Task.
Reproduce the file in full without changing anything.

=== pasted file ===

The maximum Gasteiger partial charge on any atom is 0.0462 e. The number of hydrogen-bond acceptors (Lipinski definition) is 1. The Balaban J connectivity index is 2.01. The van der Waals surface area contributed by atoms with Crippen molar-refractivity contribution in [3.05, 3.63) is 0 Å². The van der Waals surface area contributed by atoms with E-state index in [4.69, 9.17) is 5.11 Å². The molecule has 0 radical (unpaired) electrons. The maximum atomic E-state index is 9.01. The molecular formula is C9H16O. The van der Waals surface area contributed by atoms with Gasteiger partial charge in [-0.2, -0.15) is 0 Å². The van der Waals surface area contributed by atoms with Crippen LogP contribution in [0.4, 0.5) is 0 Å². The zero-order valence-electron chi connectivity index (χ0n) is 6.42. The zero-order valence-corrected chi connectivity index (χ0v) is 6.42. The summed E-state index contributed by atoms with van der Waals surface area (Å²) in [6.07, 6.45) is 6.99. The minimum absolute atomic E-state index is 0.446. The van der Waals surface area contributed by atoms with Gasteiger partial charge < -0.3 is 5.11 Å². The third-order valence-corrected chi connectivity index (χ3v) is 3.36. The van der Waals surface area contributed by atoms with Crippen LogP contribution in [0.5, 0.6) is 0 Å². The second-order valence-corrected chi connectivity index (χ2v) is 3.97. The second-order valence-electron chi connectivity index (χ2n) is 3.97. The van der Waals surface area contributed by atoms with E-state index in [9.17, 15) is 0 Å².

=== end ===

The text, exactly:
The maximum Gasteiger partial charge on any atom is 0.0462 e. The number of hydrogen-bond acceptors (Lipinski definition) is 1. The Balaban J connectivity index is 2.01. The van der Waals surface area contributed by atoms with Crippen molar-refractivity contribution in [3.05, 3.63) is 0 Å². The van der Waals surface area contributed by atoms with E-state index in [4.69, 9.17) is 5.11 Å². The molecule has 0 radical (unpaired) electrons. The maximum atomic E-state index is 9.01. The molecular formula is C9H16O. The van der Waals surface area contributed by atoms with Gasteiger partial charge in [-0.2, -0.15) is 0 Å². The van der Waals surface area contributed by atoms with Crippen LogP contribution in [0.4, 0.5) is 0 Å². The zero-order valence-electron chi connectivity index (χ0n) is 6.42. The zero-order valence-corrected chi connectivity index (χ0v) is 6.42. The summed E-state index contributed by atoms with van der Waals surface area (Å²) in [6.07, 6.45) is 6.99. The minimum absolute atomic E-state index is 0.446. The van der Waals surface area contributed by atoms with Gasteiger partial charge < -0.3 is 5.11 Å². The third-order valence-corrected chi connectivity index (χ3v) is 3.36. The van der Waals surface area contributed by atoms with Crippen LogP contribution in [0.5, 0.6) is 0 Å². The second-order valence-corrected chi connectivity index (χ2v) is 3.97. The second-order valence-electron chi connectivity index (χ2n) is 3.97. The van der Waals surface area contributed by atoms with E-state index in [9.17, 15) is 0 Å².